“Awesome, thank you,” Harry said grinning at the paper you handed him.
“Y/n!” one of the other writers was calling you.
“I guess I have to go,” you said drearily.
“Alright, well I’ll see you later,” Harry winked and you smiled brightly at him before running off.
The WGA’s master contract with Hollywood’s major studios is set to expire at midnight on Monday. If no new agreement is in place, striking writers could be marching with picket signs the next morning — instead of writing TV shows.
A writers strike would not mean that all television would suddenly be thrust into reruns. But some effects would be immediate, and a lengthy walkout could have a huge impact across the dial.
Late-night, where writers’ rooms are open year-round, would be the first television sector affected. “The Tonight Show,” “The Late Show,” “Jimmy Kimmel Live,” “Conan,” and “The Daily Show” would go dark immediately — though they might not stay dark for long. David Letterman, whose Worldwide Pants production company owned “Late Show” and “Late Late Show” a decade ago — cut a separate deal with the WGA that allowed him and Craig Ferguson to return to the air during the 2007-08 strike with their writing staffs intact. But that’s not an option this time around as CBS has owned its late-night franchises since’s Letterman’s departure in 2015.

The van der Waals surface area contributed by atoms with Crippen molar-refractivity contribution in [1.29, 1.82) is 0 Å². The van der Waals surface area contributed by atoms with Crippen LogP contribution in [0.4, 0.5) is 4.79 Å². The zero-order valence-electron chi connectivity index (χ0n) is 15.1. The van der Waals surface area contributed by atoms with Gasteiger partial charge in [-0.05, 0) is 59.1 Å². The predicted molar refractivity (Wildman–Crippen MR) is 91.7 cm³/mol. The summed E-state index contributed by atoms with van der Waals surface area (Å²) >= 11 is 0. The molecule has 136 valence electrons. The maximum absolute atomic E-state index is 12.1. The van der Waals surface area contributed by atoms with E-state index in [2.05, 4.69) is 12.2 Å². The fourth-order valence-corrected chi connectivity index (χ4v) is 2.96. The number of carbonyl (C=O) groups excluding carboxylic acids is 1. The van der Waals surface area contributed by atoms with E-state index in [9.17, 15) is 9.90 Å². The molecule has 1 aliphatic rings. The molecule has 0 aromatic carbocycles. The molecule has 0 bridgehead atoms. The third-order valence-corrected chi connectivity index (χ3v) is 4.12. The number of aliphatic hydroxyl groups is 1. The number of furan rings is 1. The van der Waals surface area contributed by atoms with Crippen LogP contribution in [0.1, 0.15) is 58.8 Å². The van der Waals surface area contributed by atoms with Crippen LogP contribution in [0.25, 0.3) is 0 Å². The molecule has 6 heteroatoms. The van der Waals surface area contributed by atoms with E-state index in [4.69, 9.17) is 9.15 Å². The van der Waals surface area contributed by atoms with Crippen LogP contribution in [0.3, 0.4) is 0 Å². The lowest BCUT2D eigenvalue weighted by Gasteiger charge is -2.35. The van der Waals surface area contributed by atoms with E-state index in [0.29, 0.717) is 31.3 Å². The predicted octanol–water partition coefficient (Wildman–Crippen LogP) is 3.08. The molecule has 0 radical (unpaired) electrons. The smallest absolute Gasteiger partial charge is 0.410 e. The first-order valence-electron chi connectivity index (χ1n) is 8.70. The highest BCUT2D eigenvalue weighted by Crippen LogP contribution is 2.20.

Letterman’s return to the airwaves on Jan. 2, 2008, forced competitors at NBC, ABC, and Comedy Central to follow suit, only without writers. Jay Leno, Conan O’Brien, Jimmy Kimmel, and Jon Stewart were forced to ad-lib their way through their shows. Jimmy Fallon, Stephen Colbert, James Corden, and, once again, Kimmel would face the same pressure to go back on the air amid an extended work stoppage — a challenging decision since all four hosts are also WGA members. “Saturday Night Live,” however, would be unlikely to air without writers on board. The NBC sketch comedy series would see its 42nd season come to a halt. “SNL” is scheduled to deliver three more originals this season, starting May 6 with Chris Pine as host.